Long answer: The Chinese team from Hong Kong have details and photos on their website Noah's Ark Ministries International (NAMI). ABC News has a story on the event, and WorldNetDaily cover it with some notes of caution by various interests. A degree of caution is warranted given previous claims by various Ark hunters.
Randall Price of World of the Bible Ministries sent out an email to his regular readers which is now available online. Price has clarified his opinion now that the email has been more widely available. NAMI have responded to Price's email.
My thoughts. I am convinced that Noah built a large 3 levelled barge about 4,500 years ago. The Bible states that it landed in the mountains of Ararat. As to finding it now there are a multitude of issues.
Where did it land? The general area of Ararat is very large. Also called Urartu it extends from Turkey into modern Iran and Iraq, and several locations have been proposed: Alborz mountains, Iran; Cudi Dagh (pdf) (near Cizre) in the Gordyene mountains, Turkey; Greater Mount Ararat, Turkey; and Lesser Mount Ararat. I currently favour Greater Mount Ararat as the landing place, the same site of the NAMI claims.
Has the ark survived? Was in used for wood in building houses and for fuel soon after the Flood? If not was it preserved from the elements? I am not certain how long the pitch would have protected the Ark. If it was located on Ararat it may have been surrounded in ice within a couple of centuries, especially by the time of the Ice-age. Whether it has remained encased in ice since then is not certain. Even so, the cold has likely preserved it somewhat, even if ice shifting may have caused structural damage.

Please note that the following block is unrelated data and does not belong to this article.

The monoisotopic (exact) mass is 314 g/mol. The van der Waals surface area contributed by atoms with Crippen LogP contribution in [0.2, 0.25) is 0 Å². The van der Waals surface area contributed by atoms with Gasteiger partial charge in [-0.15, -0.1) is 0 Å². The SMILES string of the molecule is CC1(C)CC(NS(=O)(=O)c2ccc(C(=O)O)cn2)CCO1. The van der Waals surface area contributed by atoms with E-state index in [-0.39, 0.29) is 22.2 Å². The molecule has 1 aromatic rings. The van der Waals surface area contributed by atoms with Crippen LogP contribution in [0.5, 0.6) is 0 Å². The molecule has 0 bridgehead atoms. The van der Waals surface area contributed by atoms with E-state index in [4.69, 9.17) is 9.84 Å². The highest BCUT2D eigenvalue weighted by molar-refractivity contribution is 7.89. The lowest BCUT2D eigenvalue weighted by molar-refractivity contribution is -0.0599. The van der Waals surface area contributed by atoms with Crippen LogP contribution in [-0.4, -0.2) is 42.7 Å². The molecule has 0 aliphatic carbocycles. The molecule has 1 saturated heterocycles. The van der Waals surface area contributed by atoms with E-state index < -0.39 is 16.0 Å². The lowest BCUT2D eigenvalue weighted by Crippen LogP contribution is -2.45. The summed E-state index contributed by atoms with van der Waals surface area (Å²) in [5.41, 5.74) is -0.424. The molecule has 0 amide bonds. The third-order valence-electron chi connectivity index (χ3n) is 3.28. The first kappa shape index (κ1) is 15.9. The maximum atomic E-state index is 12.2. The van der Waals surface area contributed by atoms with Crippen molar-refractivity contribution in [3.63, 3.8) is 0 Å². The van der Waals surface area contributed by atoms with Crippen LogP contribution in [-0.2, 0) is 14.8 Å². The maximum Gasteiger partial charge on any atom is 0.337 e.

One of the concerns I have about the repeated claims is the scepticism that it breeds for a true discovery. People get so used to dismissing implausible or fraudulent claims that truth is ignored. People involved in Ark searches should maximise discussion with others in the field and confirm their findings rather than being so quick to publicise them.
Two previous claims that I am dismissive of are the boat shaped formation on lesser Ararat as proposed by Ron Wyatt, and the rock formation at Mount Suleiman, Iran that was supposedly petrified wood.
The boat shaped formation is a natural formation. It may be about the right size but is the wrong shape. Even one of the original promoters of this site changed his mind.
The rock formation in Iran discovered by Bob Cornuke from the BASE institute apparently contains some petrified wood, and fossilised marine animals are found nearby. Neither of which bear much relevance. Petrification needs a significant exposure to mineralised water. If this was the Ark it would be incompletely petrified (if at all) and hollow. This object is another natural formation.
What of NAMI's find? Assuming it is not a hoax, that is, a deliberate fraud by the team or their Armenian guides. They note
- 7 areas found and explored
- Located at 4000 metres
- Wooden structure
- Tenons (and mortice), no metal nails
- Planks 8 inches wide
- Solid wood staircase
- Wood carbon dated 4800 years old
I favour the general location and the non-petrified wood. I am uncertain about the suggestion that it contains spider webs whether or not it should at that altitude. The thing that I am most suspicious of however is the carbon dating. I place the Ark landing about 2300 BC, nearly 4500 years ago. Though this is close enough to the date, for various reasons I would expect wood only 5000 years old to carbon date perhaps 10,000 to 20,000 years old, or possibly older. Thus the structure does not seem ancient enough to be Noah's Ark.